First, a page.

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UMass-Lowell 6, BC 0

Eagles have blank expression

UMass-Lowell blitzes BC with flurry in third period

By Barbara Matson
Globe Staff / February 14, 2009
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Even though the Boston College hockey team was playing in its own rink, UMass-Lowell refused to let the Eagles near the puck.

The River Hawks pushed BC around on the boards, blocked shooting lanes, and cleared rebounds from in front of goalie Nevin Hamilton while scoring shorthanded, on the power play, and at even strength as they seized a 6-0 victory before 3,847 at Conte Forum. That number had dwindled considerably by the halfway mark of the third period, as BC showed little sign of reviving its moribund offense.

UMass-Lowell had never before beaten BC by six goals. Hamilton earned the shutout with 27 saves. His last shutout was Nov. 15 at UMass-Amherst (22 saves in a 2-0 win). The last time BC was shut out at home was Feb. 22, 2008, by New Hampshire, and the last time the Eagles gave up six goals was Nov. 29, 1992, against Clarkson.

The teams came into the game tied for fifth place in Hockey East, and Lowell (14-13-0, 11-9-0) left the building in fourth, tied with UNH, 2 points ahead of BC (13-10-4, 8-8-4).

Ben Holmstrom scored in each of the first two periods to give the River Hawks a 2-0 advantage, then Lowell struck twice within 1:21 - the first goal a shorthanded game-breaker - to take charge. David Vallorani also scored a pair.

But it was Nick Schaus's shorthanded tally at 6:44 of the third, putting Lowell in front, 3-0, that tore the heart from the BC bench.

"Through the first two periods, we're still right in the hockey game," said BC coach Jerry York. "We're down, 2-0, but we were getting some chances. But just the third period . . . the shorthanded goal was a real backbreaker for us. John [Muse] made the first save, he made the second save, and we just kind of wanted to go on the power play, we didn't realize we had to go back and defend. The whole third period was dictated by Lowell."

In the first period, BC had four power-play chances and came up empty. On the final man-advantage, awarded at 16:08 when Steve Capraro was sent to the box for interference, the Eagles managed a few shots, mostly from the perimeter, but couldn't get their hands on a rebound for two minutes.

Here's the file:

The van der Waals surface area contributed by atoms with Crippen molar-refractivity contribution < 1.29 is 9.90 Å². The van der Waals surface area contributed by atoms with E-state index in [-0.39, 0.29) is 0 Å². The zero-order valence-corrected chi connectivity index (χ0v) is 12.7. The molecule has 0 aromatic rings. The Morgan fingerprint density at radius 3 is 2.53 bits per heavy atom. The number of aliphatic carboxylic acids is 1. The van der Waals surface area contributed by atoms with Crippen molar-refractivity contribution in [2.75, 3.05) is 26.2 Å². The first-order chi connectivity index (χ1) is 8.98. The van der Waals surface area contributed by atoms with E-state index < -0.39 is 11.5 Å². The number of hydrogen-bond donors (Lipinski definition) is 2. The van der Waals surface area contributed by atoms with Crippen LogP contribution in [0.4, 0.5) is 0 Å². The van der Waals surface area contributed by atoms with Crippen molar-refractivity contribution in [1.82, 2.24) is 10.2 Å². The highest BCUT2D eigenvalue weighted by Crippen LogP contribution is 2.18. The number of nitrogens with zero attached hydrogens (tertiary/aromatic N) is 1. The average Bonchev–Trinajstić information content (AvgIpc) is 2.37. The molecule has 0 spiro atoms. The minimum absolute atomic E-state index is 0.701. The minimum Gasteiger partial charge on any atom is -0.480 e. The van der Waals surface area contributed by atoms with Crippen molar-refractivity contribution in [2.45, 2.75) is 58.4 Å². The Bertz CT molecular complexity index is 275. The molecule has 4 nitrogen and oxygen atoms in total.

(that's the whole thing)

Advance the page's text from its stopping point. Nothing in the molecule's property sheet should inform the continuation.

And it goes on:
By the end of the second period, BC was 0 for 7 on the power play and finished 0 for 9. The River Hawks were killing the Eagles along the boards, pushing them off pucks, and preventing them from getting possession.

"I was really proud of how we played in the third period," said UMass-Lowell coach Blaise MacDonald, whose team also beat BC at Conte Forum Jan. 16, a 4-3 overtime win. "Twenty-one shots on net and we just did a really nice job."

York agreed. "They were clearly the better hockey team than we were in the third period," he said.

Holmstrom got his first goal on the power play at 2:05 of the first, picking up Maury Edwards's rebound and tucking it past Muse. He doubled the Lowell lead at 10:59 of the second, crashing the net and deflecting Patrick Cey's pass inside the left post.

"We were fortunate to get some bounces go our way early," said MacDonald. "Nevin Hamilton was clearly the best player on the ice. He gave us a chance to get a little rhythm to our game that was a little disjointed because of all the penalty killing we had."

Lowell took advantage of a BC turnover early in the third. When Benn Ferriero lost a pass at the right point in the Lowell zone, Mark Roebothan claimed the puck and skated up ice for a shot. Holmstrom got a stab at the first rebound before Schaus buried the second. At 8:05, Vallorani got his first, picking up his own rebound and flipping it past Muse.

Vallorani added a power-play score at 12:15 and Nick Monroe finished it off with a shorthanded goal at 19:44.

"That's the way we want to play against anybody," said MacDonald. "We've got to get the puck to smart areas and see if we can get it back."

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